Given the pace of change needed, in which areas could regulatory approaches or changes to existing ones be used to accelerate environment and climate action?

40. Again, this is a place to underscore the need for AAFC capacity: extension agrologists, demonstration farms, free soil testing, research into low-input ag, and a CFRA.
41. In general, regulations should not yet be a priority tool. Key is to give farmers options and to support adoption via public-servant extension agrologists, etc. Once options are widely available and farmers have adequate support, regulations may then be appropriate.
42. Examples of regulations needed now, however, include restrictions on wetlands destruction, elimination of foreign ownership of farmland, and protections for trees.

What type of research should be prioritized to advance environment and climate outcomes in the sector? Two kinds of answers may be warranted here:

43. Research and development are needed toward the following goals:

i. Widespread availability of non-fossil-fuelled, near-zero-emission agricultural machinery
ii.Low-input production systems that maintain yields while minimizing inputs
iii. Alternatives to purchased inputs, including circular flows of nutrients, biological nitrogen fixation, integrated pest management, etc.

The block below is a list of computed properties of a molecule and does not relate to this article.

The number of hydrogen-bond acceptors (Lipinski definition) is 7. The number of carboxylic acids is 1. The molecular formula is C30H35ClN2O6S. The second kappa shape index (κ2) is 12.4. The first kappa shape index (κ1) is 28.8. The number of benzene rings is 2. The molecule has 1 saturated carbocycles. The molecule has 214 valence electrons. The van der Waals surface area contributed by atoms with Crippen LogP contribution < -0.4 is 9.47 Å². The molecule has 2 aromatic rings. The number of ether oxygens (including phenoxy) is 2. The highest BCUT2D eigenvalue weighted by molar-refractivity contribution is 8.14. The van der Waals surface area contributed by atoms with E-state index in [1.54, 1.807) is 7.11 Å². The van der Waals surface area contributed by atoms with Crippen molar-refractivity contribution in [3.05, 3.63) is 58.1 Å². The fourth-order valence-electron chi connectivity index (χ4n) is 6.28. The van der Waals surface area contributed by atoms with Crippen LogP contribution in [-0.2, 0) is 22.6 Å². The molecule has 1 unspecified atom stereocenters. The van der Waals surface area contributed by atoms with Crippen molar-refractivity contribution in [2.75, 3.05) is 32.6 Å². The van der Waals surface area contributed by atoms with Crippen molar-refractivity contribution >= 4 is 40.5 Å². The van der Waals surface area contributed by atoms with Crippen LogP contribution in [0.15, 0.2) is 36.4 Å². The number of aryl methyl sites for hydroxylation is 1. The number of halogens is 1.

iv. Low-emission grazing systems as alternatives to grain feeding & finishing
v. Zero-emission fertilizer prod’n (zero-emission energy and carbon capture)
vi. Strategies for cover cropping on the dry Prairies (e.g., time-release seeds)
vii. Perennial cereals
viii.Additional nitrogen fixing crops or abilities

44. But research and development is not a panacea. Too often, when faced with the challenges of the climate crisis, industry and government leaders default to vague talk of future technologies. To a very significant extent, the 2023-2050 emissions reductions will be accomplished by existing, broadly available technologies. We can make ambitious progress now; we need not wait on research or new innovations.

Issue 3: Targets and data on environmental performance

Acquiring timely and complete data is essential to understand where practices, programs, or policies are working and where more attention is needed. …

What kind of data are most important for measuring environmental and climate outcomes in the sector?